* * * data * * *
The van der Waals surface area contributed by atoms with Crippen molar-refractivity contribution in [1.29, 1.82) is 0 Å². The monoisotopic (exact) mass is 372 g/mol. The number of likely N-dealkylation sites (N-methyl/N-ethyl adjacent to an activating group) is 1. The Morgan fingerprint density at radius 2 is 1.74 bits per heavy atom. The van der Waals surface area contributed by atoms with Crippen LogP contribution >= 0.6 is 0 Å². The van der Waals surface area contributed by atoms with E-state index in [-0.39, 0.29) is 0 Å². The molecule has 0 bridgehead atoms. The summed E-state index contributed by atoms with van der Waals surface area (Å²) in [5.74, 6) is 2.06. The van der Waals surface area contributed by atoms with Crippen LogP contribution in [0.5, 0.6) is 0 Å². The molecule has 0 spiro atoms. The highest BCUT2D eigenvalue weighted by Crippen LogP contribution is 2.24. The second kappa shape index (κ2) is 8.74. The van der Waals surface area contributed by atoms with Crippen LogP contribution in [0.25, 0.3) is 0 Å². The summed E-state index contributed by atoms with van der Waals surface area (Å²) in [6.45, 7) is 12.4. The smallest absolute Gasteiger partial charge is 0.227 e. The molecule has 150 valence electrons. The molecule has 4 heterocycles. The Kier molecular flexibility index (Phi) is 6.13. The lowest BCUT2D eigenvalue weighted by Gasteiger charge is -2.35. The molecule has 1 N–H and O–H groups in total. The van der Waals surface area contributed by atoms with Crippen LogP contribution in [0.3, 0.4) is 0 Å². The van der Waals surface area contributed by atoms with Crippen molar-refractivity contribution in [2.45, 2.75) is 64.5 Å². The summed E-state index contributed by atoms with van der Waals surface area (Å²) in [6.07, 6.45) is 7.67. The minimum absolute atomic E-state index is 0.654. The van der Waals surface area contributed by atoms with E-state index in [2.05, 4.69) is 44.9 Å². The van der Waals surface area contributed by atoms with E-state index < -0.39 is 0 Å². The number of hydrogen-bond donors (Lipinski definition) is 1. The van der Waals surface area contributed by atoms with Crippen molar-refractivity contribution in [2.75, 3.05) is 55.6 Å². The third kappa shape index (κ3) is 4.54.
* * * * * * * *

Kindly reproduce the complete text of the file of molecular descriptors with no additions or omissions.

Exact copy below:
The van der Waals surface area contributed by atoms with Crippen molar-refractivity contribution in [1.29, 1.82) is 0 Å². The monoisotopic (exact) mass is 372 g/mol. The number of likely N-dealkylation sites (N-methyl/N-ethyl adjacent to an activating group) is 1. The Morgan fingerprint density at radius 2 is 1.74 bits per heavy atom. The van der Waals surface area contributed by atoms with Crippen LogP contribution >= 0.6 is 0 Å². The van der Waals surface area contributed by atoms with E-state index in [-0.39, 0.29) is 0 Å². The molecule has 0 bridgehead atoms. The summed E-state index contributed by atoms with van der Waals surface area (Å²) in [5.74, 6) is 2.06. The van der Waals surface area contributed by atoms with Crippen LogP contribution in [0.5, 0.6) is 0 Å². The molecule has 0 spiro atoms. The highest BCUT2D eigenvalue weighted by Crippen LogP contribution is 2.24. The second kappa shape index (κ2) is 8.74. The van der Waals surface area contributed by atoms with Crippen LogP contribution in [0.25, 0.3) is 0 Å². The summed E-state index contributed by atoms with van der Waals surface area (Å²) in [6.45, 7) is 12.4. The smallest absolute Gasteiger partial charge is 0.227 e. The molecule has 150 valence electrons. The molecule has 4 heterocycles. The Kier molecular flexibility index (Phi) is 6.13. The lowest BCUT2D eigenvalue weighted by Gasteiger charge is -2.35. The molecule has 1 N–H and O–H groups in total. The van der Waals surface area contributed by atoms with Crippen LogP contribution in [0.3, 0.4) is 0 Å². The van der Waals surface area contributed by atoms with Crippen molar-refractivity contribution in [2.45, 2.75) is 64.5 Å². The summed E-state index contributed by atoms with van der Waals surface area (Å²) in [6.07, 6.45) is 7.67. The minimum absolute atomic E-state index is 0.654. The van der Waals surface area contributed by atoms with E-state index in [2.05, 4.69) is 44.9 Å². The van der Waals surface area contributed by atoms with E-state index < -0.39 is 0 Å². The number of hydrogen-bond donors (Lipinski definition) is 1. The van der Waals surface area contributed by atoms with Crippen molar-refractivity contribution in [2.75, 3.05) is 55.6 Å². The third kappa shape index (κ3) is 4.54.